Of 32 penetrating colon injuries managed by repair and exteriorization during the past 5 years 16 (50%) of the exteriorized repairs healed and 16 failed, being converted to colostomies. The overall morbidity was 25%, 19% for the healed anastomoses and 31% for those that failed. The two groups were similar with respect to age, location of injury, presence of shock, presence of associated injuries, and degree of fecal contamination. Significant differences were evident in the mechanism of trauma and the severity of tissue damage. Exteriorization of colon suture lines is a viable alternative in the management of penetrating colon injury. It should be employed primarily in cases where factors other than the tissue injury itself prohibit primary repair. The success of exteriorization can be improved by giving attention to technical details: adequate debridement; wide mobilization; keeping the repair moist; delaying return of the colon until the tenth postoperative day.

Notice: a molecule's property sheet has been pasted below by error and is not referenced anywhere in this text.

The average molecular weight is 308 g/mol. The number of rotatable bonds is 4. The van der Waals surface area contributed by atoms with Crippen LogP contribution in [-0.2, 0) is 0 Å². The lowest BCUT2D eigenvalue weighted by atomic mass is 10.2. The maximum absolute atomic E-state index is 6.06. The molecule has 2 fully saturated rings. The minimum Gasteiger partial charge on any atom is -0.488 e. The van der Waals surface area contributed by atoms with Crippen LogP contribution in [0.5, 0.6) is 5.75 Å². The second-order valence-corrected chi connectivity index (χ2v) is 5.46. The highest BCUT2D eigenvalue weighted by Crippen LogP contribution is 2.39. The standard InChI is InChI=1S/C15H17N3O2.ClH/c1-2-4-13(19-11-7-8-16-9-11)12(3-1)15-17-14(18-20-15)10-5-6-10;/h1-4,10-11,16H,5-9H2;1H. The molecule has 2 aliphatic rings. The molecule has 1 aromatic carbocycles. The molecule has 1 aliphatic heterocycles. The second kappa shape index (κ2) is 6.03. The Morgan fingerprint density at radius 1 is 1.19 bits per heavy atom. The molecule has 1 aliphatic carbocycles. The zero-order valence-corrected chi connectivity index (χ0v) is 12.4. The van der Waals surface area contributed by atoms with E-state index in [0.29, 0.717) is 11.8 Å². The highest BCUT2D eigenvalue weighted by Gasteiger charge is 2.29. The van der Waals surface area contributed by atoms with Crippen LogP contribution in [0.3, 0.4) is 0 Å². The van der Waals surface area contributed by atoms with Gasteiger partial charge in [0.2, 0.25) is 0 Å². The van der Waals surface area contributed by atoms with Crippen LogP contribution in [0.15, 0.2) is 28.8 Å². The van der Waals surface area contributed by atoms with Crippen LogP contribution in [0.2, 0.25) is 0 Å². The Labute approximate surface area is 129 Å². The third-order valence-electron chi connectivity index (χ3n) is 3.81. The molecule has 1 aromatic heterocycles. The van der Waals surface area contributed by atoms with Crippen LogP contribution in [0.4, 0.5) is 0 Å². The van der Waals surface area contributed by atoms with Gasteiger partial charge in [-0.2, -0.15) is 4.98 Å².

|Original language||English (US)|
|Number of pages||4|
|Journal||Journal of Trauma - Injury, Infection and Critical Care|
|State||Published - May 1982|
ASJC Scopus subject areas
- Critical Care and Intensive Care Medicine